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The doubling of the 6th day before Kalendae of March is the origin of the word bissextile.
If we create a list of equivalences between the Roman days and our current days of February in a leap year, we get the following: Since the leap day was the “6th day before Kalendae of March”, either 24 or 25 February is still today frequently considered the leap day.
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Why did Caesar choose to double the 6th day before Kalendae of March?
According to some sources the leap month Intercalaris/Mercedonius of the pre-reform calendar was not placed after February, but inside it, namely between the 7th and 6th day before Kalendae of March.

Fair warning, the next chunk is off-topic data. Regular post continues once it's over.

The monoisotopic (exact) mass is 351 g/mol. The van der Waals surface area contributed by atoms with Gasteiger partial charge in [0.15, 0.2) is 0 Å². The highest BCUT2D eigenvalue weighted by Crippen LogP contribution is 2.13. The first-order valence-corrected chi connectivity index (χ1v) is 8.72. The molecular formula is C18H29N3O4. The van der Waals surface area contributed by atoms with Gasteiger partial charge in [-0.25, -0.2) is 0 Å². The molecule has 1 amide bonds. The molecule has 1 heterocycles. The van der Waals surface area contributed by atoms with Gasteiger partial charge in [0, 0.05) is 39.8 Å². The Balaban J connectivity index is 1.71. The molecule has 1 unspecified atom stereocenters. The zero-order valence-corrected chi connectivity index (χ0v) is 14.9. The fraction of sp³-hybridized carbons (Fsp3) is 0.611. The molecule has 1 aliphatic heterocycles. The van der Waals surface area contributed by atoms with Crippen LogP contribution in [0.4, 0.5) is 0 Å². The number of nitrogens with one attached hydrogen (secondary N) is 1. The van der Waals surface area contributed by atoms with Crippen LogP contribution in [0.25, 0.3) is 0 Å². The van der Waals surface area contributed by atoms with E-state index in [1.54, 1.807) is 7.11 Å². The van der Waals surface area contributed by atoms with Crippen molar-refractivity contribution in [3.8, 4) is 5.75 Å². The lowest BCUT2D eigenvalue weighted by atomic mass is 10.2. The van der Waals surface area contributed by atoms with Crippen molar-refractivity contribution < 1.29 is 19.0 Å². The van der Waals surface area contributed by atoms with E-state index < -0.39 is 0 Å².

In an 8 year period the length of the years were: A total of 2930 days corresponding to an average of 366¼ days per year.It was therefore natural to have the leap day in the same position.Roscoe Lamont: The Roman Calendar and its Reformation by Julius Caesar, Popular Astronomy 27 (1919), pp. The length of the months from 45 BC onward were the same as the ones we know today.Occasionally one reads the following story: “Julius Caesar made all odd numbered months 31 days long, and all even numbered months 30 days long (with February having 29 days in non-leap years).